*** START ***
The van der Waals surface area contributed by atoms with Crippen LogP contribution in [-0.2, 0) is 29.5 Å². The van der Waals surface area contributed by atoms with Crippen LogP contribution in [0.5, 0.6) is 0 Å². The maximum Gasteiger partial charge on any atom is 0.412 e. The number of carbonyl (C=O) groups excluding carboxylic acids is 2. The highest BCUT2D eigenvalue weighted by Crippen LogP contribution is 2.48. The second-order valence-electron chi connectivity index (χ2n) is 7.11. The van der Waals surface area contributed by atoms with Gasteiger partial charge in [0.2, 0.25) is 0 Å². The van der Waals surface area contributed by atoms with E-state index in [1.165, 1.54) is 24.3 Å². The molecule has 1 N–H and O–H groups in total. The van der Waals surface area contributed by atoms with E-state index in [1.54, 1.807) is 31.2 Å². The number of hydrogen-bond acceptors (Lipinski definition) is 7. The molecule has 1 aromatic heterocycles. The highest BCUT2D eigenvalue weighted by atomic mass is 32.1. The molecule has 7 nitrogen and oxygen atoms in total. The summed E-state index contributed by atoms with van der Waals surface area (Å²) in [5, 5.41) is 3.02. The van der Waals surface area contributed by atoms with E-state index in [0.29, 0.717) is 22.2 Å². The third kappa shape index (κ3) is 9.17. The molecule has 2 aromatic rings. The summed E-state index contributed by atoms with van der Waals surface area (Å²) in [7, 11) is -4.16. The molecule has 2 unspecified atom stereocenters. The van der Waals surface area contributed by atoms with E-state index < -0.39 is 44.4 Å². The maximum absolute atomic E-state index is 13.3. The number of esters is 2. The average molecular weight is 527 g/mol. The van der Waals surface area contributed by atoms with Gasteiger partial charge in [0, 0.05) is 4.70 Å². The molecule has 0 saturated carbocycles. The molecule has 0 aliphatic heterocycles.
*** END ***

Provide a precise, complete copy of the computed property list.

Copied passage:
The van der Waals surface area contributed by atoms with Crippen LogP contribution in [-0.2, 0) is 29.5 Å². The van der Waals surface area contributed by atoms with Crippen LogP contribution in [0.5, 0.6) is 0 Å². The maximum Gasteiger partial charge on any atom is 0.412 e. The number of carbonyl (C=O) groups excluding carboxylic acids is 2. The highest BCUT2D eigenvalue weighted by Crippen LogP contribution is 2.48. The second-order valence-electron chi connectivity index (χ2n) is 7.11. The van der Waals surface area contributed by atoms with Gasteiger partial charge in [0.2, 0.25) is 0 Å². The van der Waals surface area contributed by atoms with E-state index in [1.165, 1.54) is 24.3 Å². The molecule has 1 N–H and O–H groups in total. The van der Waals surface area contributed by atoms with E-state index in [1.54, 1.807) is 31.2 Å². The number of hydrogen-bond acceptors (Lipinski definition) is 7. The molecule has 1 aromatic heterocycles. The highest BCUT2D eigenvalue weighted by atomic mass is 32.1. The molecule has 7 nitrogen and oxygen atoms in total. The summed E-state index contributed by atoms with van der Waals surface area (Å²) in [5, 5.41) is 3.02. The van der Waals surface area contributed by atoms with E-state index in [0.29, 0.717) is 22.2 Å². The third kappa shape index (κ3) is 9.17. The molecule has 2 aromatic rings. The summed E-state index contributed by atoms with van der Waals surface area (Å²) in [7, 11) is -4.16. The molecule has 2 unspecified atom stereocenters. The van der Waals surface area contributed by atoms with E-state index < -0.39 is 44.4 Å². The maximum absolute atomic E-state index is 13.3. The number of esters is 2. The average molecular weight is 527 g/mol. The van der Waals surface area contributed by atoms with Gasteiger partial charge in [0, 0.05) is 4.70 Å². The molecule has 0 saturated carbocycles. The molecule has 0 aliphatic heterocycles.